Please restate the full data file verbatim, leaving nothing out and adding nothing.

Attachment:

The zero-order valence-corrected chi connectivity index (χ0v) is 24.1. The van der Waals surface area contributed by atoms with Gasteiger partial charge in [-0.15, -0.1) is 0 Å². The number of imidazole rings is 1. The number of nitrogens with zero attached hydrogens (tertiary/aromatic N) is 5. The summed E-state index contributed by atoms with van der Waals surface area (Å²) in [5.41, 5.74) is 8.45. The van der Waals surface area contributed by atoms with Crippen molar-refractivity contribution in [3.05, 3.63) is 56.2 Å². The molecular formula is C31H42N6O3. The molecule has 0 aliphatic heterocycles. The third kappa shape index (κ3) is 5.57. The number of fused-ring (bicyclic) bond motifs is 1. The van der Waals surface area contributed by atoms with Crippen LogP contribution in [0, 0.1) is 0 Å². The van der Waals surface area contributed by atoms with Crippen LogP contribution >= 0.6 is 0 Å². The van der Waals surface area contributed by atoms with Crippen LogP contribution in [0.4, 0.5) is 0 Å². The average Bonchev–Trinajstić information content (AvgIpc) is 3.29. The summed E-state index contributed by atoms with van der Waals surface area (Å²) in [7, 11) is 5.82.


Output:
The zero-order valence-corrected chi connectivity index (χ0v) is 24.1. The van der Waals surface area contributed by atoms with Gasteiger partial charge in [-0.15, -0.1) is 0 Å². The number of imidazole rings is 1. The number of nitrogens with zero attached hydrogens (tertiary/aromatic N) is 5. The summed E-state index contributed by atoms with van der Waals surface area (Å²) in [5.41, 5.74) is 8.45. The van der Waals surface area contributed by atoms with Crippen molar-refractivity contribution in [3.05, 3.63) is 56.2 Å². The molecular formula is C31H42N6O3. The molecule has 0 aliphatic heterocycles. The third kappa shape index (κ3) is 5.57. The number of fused-ring (bicyclic) bond motifs is 1. The van der Waals surface area contributed by atoms with Crippen LogP contribution in [0, 0.1) is 0 Å². The van der Waals surface area contributed by atoms with Crippen LogP contribution >= 0.6 is 0 Å². The van der Waals surface area contributed by atoms with Crippen LogP contribution in [0.4, 0.5) is 0 Å². The average Bonchev–Trinajstić information content (AvgIpc) is 3.29. The summed E-state index contributed by atoms with van der Waals surface area (Å²) in [7, 11) is 5.82.